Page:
3) During the event, try to have a dialogue. Listen to your MP. Politely indicate areas where their facts don’t match the evidence. Ask if the issue is important to them and to Canadians. If they say yes, ask them if they’ve read the entire Senate report. If not, suggest they do it. Politely suggest that the commitment of just a few hours to reading the most recent and comprehensive government study on the issue is probably appropriate, particularly since they’ve acknowledge it is an important issue. Give your MP the information you brought and ask them to at least read it.
4) Hand out information to people going by. Engage people in conversation and tell them the only way things will change is if they add their voices.
5) At the end of the event, clean up the area. Leave a good impression and a tidy space.
Aftermath: Keep the Campaign Going
Keep sending letters and calling, and encouraging as many other people as possible to do the same thing until the Bill either dies or goes to a vote. Then drop the material about the Bill and keep writing and calling about prohibition.
Calling Scripts: Members of Parliament
These scripts are designed to be used when calling your MP. You don’t need to spend a lot of time on the phone. Don’t rant or be impolite. The point of the call is to register your position and to ask them to vote a certain way, nothing more. They are very busy and in any case will not be convinced by you in one telephone call. What will convince them is to get a lot of calls from people all saying the same things. Remember your MP represents you. Tell them what you believe, why you believe it and ask them to take action on your behalf. Then find five friends and dial the number for them and stand there until they finish the call.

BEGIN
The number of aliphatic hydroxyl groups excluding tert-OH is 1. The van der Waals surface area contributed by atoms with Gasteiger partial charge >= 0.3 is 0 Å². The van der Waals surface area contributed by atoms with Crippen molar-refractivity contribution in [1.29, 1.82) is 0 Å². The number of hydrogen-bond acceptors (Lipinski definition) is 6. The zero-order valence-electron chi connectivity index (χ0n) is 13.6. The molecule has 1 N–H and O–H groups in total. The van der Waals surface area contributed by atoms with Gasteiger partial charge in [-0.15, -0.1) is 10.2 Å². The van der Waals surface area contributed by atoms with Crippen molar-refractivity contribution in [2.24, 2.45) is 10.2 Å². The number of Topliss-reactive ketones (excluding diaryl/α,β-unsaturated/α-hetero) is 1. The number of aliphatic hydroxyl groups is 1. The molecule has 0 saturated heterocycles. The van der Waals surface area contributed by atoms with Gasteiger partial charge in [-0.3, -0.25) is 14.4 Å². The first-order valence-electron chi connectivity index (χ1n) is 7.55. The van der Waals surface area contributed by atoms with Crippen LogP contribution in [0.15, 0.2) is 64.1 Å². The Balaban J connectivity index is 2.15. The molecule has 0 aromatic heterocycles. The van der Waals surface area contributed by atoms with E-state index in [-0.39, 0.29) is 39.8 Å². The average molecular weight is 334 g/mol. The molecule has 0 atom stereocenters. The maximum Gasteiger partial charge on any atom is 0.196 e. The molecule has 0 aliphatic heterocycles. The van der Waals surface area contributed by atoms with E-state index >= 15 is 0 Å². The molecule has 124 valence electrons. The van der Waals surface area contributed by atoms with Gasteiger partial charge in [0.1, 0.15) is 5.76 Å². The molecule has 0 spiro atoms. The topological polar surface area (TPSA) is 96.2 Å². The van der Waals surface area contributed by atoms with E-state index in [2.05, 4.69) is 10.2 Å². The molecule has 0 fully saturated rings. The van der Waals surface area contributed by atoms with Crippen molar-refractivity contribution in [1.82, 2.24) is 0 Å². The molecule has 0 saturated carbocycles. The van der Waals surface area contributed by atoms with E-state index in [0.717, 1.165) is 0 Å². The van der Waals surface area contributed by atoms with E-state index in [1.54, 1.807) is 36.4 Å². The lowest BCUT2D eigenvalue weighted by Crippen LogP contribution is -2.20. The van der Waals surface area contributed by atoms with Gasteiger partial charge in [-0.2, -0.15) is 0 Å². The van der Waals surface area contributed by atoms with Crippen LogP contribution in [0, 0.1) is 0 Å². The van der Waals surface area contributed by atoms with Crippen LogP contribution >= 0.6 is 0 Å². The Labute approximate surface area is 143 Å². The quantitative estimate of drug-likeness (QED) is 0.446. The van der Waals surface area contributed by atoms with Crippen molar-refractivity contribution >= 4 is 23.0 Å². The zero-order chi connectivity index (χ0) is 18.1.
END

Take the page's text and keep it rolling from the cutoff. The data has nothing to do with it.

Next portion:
Theme: Economics – Drugs
“I hadn’t realized that we spend 36 times more money each year on law enforcement than we do on preventing drug use. According to the Canadian Centre on Substance Abuse, in 2004 the Canadian taxpayers spent $5.4 Billion on drug prohibition but only $147 Million on prevention and research. And despite spending all that money on police, courts and jails, we don’t seem to have made any dent in the drug trade or stopped people from using drugs. In the meantime, prevention and treatment actually work to stop people from doing drugs and to help them with their addictions. What does that say about our priorities? As a hardworking Canadian taxpayer, I’m asking you to say no to Bill C-26 and, instead, to support a public health approach to drugs starting with the immediate repeal of marijuana prohibition.”